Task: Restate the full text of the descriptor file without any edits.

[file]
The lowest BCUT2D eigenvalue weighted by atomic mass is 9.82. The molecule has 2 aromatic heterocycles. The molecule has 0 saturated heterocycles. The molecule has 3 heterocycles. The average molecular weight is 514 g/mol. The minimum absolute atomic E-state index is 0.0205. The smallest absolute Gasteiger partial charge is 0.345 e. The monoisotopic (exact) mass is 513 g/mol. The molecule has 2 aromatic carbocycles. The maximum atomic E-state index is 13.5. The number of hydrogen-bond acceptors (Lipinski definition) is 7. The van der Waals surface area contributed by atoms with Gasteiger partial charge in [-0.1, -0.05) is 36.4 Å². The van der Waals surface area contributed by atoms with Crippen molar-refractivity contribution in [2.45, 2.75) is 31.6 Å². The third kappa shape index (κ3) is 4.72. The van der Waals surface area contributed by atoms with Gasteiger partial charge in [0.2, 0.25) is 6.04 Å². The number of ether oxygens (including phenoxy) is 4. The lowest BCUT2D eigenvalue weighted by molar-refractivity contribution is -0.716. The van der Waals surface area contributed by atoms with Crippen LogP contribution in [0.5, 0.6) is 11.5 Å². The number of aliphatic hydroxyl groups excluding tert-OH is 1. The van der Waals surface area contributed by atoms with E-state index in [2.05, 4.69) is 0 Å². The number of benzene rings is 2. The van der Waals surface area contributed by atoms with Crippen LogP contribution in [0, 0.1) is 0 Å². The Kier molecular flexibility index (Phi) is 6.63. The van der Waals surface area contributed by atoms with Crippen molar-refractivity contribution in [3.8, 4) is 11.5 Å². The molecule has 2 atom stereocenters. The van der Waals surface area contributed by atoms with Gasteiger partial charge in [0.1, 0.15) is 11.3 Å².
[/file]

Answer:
The lowest BCUT2D eigenvalue weighted by atomic mass is 9.82. The molecule has 2 aromatic heterocycles. The molecule has 0 saturated heterocycles. The molecule has 3 heterocycles. The average molecular weight is 514 g/mol. The minimum absolute atomic E-state index is 0.0205. The smallest absolute Gasteiger partial charge is 0.345 e. The monoisotopic (exact) mass is 513 g/mol. The molecule has 2 aromatic carbocycles. The maximum atomic E-state index is 13.5. The number of hydrogen-bond acceptors (Lipinski definition) is 7. The van der Waals surface area contributed by atoms with Gasteiger partial charge in [-0.1, -0.05) is 36.4 Å². The van der Waals surface area contributed by atoms with Crippen molar-refractivity contribution in [2.45, 2.75) is 31.6 Å². The third kappa shape index (κ3) is 4.72. The van der Waals surface area contributed by atoms with Gasteiger partial charge in [0.2, 0.25) is 6.04 Å². The number of ether oxygens (including phenoxy) is 4. The lowest BCUT2D eigenvalue weighted by molar-refractivity contribution is -0.716. The van der Waals surface area contributed by atoms with Crippen LogP contribution in [0.5, 0.6) is 11.5 Å². The number of aliphatic hydroxyl groups excluding tert-OH is 1. The van der Waals surface area contributed by atoms with E-state index in [2.05, 4.69) is 0 Å². The number of benzene rings is 2. The van der Waals surface area contributed by atoms with Crippen LogP contribution in [0, 0.1) is 0 Å². The Kier molecular flexibility index (Phi) is 6.63. The van der Waals surface area contributed by atoms with Crippen molar-refractivity contribution in [3.8, 4) is 11.5 Å². The molecule has 2 atom stereocenters. The van der Waals surface area contributed by atoms with Gasteiger partial charge in [0.1, 0.15) is 11.3 Å².